H: I have a good job. I work Monday to Friday 9 until 5. I have benefits and I get to have a normal life, where my weekends are the same as my husband's. We get two days off to be a family and I have my job to thank for that. I like the people I work with. Our pharmacy is small so there is only three of us. We don't have any drama, we all get along really well and when it's not super busy, we get to laugh and joke around. I enjoy helping the patients that really appreciate and need our help. It makes me feel good about what we do.

H:   The people. I know, it's harsh but the people are such pains in the butts a lot of the time. I have a blog post from right before I went back to work from maternity leave that pretty much sums up my not so great customers (you can read it here: A Typical Day).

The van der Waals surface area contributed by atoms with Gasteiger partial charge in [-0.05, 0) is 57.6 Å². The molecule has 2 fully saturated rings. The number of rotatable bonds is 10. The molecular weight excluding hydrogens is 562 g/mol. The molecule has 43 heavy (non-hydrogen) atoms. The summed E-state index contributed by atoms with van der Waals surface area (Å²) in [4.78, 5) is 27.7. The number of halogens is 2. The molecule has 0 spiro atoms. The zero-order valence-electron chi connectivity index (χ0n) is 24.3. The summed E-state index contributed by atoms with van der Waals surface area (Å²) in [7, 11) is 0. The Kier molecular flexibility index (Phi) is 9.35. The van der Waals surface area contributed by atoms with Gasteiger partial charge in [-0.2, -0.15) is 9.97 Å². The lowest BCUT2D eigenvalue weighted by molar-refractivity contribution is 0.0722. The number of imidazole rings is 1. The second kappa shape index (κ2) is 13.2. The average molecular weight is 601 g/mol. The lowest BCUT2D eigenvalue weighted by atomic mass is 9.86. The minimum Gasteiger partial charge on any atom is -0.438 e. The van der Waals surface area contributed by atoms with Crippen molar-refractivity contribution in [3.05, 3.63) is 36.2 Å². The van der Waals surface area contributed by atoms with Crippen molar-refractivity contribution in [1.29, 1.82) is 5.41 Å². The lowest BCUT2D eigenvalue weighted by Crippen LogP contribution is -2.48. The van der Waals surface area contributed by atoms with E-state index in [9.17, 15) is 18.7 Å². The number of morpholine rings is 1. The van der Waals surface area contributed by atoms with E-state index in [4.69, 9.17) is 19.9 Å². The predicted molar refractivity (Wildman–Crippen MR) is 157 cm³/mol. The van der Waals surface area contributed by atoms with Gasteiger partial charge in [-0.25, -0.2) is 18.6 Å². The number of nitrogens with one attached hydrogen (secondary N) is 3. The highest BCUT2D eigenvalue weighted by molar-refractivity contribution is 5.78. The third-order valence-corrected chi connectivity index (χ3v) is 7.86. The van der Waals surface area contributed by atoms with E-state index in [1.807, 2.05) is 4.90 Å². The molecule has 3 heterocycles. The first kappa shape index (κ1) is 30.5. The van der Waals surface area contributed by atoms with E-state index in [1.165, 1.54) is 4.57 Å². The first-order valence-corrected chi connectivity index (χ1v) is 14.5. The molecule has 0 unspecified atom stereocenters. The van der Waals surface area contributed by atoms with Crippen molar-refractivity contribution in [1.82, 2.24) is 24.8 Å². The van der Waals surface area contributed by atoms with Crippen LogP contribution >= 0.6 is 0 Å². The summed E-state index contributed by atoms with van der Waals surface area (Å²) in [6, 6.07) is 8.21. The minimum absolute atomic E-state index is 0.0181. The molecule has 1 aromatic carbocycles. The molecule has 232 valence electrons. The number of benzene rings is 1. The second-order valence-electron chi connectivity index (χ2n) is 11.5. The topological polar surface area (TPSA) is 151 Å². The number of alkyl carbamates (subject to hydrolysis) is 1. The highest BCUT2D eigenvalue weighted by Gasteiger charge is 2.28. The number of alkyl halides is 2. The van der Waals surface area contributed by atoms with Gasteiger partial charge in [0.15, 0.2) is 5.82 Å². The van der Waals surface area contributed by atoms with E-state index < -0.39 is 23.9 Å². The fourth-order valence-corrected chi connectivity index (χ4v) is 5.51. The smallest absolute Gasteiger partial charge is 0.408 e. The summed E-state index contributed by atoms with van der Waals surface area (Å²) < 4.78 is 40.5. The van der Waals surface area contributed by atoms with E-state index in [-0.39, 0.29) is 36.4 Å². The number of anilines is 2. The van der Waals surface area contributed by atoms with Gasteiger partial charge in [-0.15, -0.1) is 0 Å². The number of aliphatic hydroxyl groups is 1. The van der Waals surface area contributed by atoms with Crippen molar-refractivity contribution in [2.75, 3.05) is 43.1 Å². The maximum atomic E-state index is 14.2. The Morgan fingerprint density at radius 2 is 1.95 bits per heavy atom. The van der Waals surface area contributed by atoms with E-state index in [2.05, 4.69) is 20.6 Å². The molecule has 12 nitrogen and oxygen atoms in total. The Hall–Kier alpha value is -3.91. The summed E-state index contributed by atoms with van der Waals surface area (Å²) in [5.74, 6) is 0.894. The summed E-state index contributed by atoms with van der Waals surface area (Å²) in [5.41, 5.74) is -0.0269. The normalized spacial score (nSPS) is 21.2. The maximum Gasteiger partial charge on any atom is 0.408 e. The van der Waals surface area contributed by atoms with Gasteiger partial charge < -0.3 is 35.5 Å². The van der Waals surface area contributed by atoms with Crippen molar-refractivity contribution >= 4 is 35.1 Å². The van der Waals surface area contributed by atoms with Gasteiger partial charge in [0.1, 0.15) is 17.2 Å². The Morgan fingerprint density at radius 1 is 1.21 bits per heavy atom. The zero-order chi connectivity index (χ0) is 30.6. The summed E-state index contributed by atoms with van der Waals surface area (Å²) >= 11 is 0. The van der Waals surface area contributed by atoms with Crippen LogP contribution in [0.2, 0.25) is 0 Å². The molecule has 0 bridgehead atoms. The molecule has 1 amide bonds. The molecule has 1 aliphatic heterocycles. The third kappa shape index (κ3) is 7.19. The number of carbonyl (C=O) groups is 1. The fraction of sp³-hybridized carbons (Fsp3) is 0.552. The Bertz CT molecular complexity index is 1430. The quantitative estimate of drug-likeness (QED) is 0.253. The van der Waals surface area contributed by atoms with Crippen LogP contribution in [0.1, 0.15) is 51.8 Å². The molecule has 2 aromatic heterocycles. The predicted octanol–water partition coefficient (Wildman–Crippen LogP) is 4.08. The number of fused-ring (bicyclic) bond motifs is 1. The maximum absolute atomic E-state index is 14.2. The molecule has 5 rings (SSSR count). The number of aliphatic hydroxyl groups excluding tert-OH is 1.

H: Before going through the grueling registration process I would seriously ask yourself if this is something you really want to do. I am glad I didn't know how hard it was going to be because I bet if I did, I never would have tried. I'm glad I'm doing it now, but if my heart wasn't in it, it really, really wouldn't be worth all of my extra effort and time.


If you have any questions for Haley, leave her a comment. Or even better, go ask her herself at her blog!

And of course, if you want to be featured in the The Great Unprofessional Career Fair, read what it's all about here and let me know!